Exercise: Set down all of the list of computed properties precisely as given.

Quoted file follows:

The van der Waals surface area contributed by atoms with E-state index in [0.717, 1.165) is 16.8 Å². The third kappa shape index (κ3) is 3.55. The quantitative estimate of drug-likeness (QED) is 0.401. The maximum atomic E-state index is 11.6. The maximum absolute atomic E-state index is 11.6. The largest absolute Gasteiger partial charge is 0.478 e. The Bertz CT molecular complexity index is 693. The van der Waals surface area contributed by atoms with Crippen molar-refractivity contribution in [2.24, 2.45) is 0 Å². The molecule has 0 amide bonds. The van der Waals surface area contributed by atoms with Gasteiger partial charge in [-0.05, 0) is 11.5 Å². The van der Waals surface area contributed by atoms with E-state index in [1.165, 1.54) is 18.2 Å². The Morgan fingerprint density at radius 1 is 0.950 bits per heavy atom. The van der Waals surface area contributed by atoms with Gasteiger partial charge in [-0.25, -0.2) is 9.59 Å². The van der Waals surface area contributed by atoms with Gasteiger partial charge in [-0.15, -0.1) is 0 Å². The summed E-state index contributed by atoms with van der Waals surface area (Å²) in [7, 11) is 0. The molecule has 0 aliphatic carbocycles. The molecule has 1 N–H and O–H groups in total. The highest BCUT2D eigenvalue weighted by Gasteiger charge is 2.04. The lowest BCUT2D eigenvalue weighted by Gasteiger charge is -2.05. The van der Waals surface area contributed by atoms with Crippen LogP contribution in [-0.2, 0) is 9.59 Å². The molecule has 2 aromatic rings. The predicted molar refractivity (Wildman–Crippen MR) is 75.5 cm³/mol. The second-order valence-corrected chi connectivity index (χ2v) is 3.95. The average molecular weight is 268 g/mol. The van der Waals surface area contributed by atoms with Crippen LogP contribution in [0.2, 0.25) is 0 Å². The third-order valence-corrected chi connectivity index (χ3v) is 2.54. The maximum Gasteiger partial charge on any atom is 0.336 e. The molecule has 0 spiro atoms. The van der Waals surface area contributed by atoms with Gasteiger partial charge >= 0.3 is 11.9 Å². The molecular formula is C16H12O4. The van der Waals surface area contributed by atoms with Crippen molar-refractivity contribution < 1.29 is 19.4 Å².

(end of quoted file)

The van der Waals surface area contributed by atoms with E-state index in [0.717, 1.165) is 16.8 Å². The third kappa shape index (κ3) is 3.55. The quantitative estimate of drug-likeness (QED) is 0.401. The maximum atomic E-state index is 11.6. The maximum absolute atomic E-state index is 11.6. The largest absolute Gasteiger partial charge is 0.478 e. The Bertz CT molecular complexity index is 693. The van der Waals surface area contributed by atoms with Crippen molar-refractivity contribution in [2.24, 2.45) is 0 Å². The molecule has 0 amide bonds. The van der Waals surface area contributed by atoms with Gasteiger partial charge in [-0.05, 0) is 11.5 Å². The van der Waals surface area contributed by atoms with E-state index in [1.165, 1.54) is 18.2 Å². The Morgan fingerprint density at radius 1 is 0.950 bits per heavy atom. The van der Waals surface area contributed by atoms with Gasteiger partial charge in [-0.25, -0.2) is 9.59 Å². The van der Waals surface area contributed by atoms with Gasteiger partial charge in [-0.15, -0.1) is 0 Å². The summed E-state index contributed by atoms with van der Waals surface area (Å²) in [7, 11) is 0. The molecule has 0 aliphatic carbocycles. The molecule has 1 N–H and O–H groups in total. The highest BCUT2D eigenvalue weighted by Gasteiger charge is 2.04. The lowest BCUT2D eigenvalue weighted by Gasteiger charge is -2.05. The van der Waals surface area contributed by atoms with Crippen LogP contribution in [-0.2, 0) is 9.59 Å². The molecule has 2 aromatic rings. The predicted molar refractivity (Wildman–Crippen MR) is 75.5 cm³/mol. The second-order valence-corrected chi connectivity index (χ2v) is 3.95. The average molecular weight is 268 g/mol. The van der Waals surface area contributed by atoms with Crippen LogP contribution in [0.2, 0.25) is 0 Å². The third-order valence-corrected chi connectivity index (χ3v) is 2.54. The maximum Gasteiger partial charge on any atom is 0.336 e. The molecule has 0 spiro atoms. The van der Waals surface area contributed by atoms with Gasteiger partial charge >= 0.3 is 11.9 Å². The molecular formula is C16H12O4. The van der Waals surface area contributed by atoms with Crippen molar-refractivity contribution < 1.29 is 19.4 Å².